By lolavivancos on 16th May 2017

Acidity is an element in cooking that can make the most significant difference to a dish when controlled. It’s a specific art in its own right. There’s a shift in interest towards central American food preparations that lean heavily on the use of various citrus fruits. The marinade for Cuban sandwiches often incorporates the fresh juices of oranges and limes, the latter of which is a key component in a whole swathe of regional Mexican cuisines.

Acidity can be well managed through the use of citrus, delivering a natural concentration of sugars at the same time. Fruit harvests can vary from region to region and depending on the temperatures of a season, the sweetness levels can fluctuate too. Perhaps this is why blood oranges have come to the fore as a major ingredient in the past two years. The supple bitterness tempered against the vibrant natural sugars of this juicy orange, is what makes it so versatile in salad dressings and house cures for fish such as salmon, trout and hake.

In fact ceviche style dishes, are another iconic dish getting serious attention at the moment. Away from traditional ceviche, or aquachile bowls, small plated cured fish dishes are increasingly being garnished with segments of alternative citrus fruit. Brett Sutton at Somerset’s The White Post is currently offering a ceviche-inspired dish garnished with the Asian grapefruit pomelo and monksbeard. “It embraces the seasonality at this time of the year, adding a touch of lightness to the menu,” he says.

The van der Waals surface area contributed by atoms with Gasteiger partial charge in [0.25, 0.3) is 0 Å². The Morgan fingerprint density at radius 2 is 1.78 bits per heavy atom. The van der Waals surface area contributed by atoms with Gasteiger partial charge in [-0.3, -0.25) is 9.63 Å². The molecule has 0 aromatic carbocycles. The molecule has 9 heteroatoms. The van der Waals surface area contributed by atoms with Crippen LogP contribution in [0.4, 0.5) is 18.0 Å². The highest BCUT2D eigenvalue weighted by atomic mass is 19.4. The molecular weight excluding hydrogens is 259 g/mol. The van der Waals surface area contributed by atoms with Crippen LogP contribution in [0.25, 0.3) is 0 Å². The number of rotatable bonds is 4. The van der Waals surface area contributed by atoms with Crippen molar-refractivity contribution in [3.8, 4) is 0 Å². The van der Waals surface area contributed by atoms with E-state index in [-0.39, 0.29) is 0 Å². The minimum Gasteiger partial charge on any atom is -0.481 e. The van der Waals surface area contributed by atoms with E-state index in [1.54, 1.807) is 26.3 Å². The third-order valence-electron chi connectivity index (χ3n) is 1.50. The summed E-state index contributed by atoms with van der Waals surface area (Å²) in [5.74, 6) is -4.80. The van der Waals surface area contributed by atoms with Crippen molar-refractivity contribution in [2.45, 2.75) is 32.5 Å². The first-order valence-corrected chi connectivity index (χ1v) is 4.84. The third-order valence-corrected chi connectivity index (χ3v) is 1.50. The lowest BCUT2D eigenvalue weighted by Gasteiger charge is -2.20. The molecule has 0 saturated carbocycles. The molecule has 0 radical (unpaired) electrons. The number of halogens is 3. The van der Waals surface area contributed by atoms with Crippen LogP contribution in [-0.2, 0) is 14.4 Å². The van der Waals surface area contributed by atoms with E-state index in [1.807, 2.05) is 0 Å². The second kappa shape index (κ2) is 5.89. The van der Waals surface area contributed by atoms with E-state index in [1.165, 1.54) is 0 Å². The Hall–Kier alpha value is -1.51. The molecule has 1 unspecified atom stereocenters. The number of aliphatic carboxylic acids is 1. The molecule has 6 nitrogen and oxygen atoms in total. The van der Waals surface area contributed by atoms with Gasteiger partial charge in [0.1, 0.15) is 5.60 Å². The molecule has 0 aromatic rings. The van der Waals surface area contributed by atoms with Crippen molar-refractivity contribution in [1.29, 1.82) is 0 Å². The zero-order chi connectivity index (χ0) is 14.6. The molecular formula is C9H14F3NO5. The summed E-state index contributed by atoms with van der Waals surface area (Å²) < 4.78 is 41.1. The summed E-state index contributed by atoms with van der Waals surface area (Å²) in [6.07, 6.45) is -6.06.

Another obscure citrus fruit that’s getting some action right now is the finger lime. Due to its unique structure, the interior of these slim limes is home to a large group of small spherical segments that are being used like a citrus caviar.

Buddha’s hands are the strange fruits that look like a bunch of gnarled fingers, much like a group of jalapeño chilies. Peelings of this fruit can be used in a variety of salads and are also being utilised by some chefs in vibrant salsas and fresh chilled sauces.

The sharp, dry flavour profile of the kumquat makes it an ideal choice for cocktails front of house, while sorbets made from this little oval fruit can be a sleek, slightly bitter palate cleanser. A popular way to use the kumquat is in simple syrups that can help to strip down sweetness in desserts.

Of course, the reliable zestiness of the lemon should never be overlooked – it’s not always a case of forging new paths or exploring Asian and Latin American cuisines. The pureness of Amalfi lemons, with their alluring backnote of sweetness in the finish, is what made these remarkable lemons so famous.

From robust savoury dishes, to sweet juicy desserts, the balancing act of acidity is what transforms a dish from being more that just the sum of its parts, and a reminder of just how versatile citrus can be.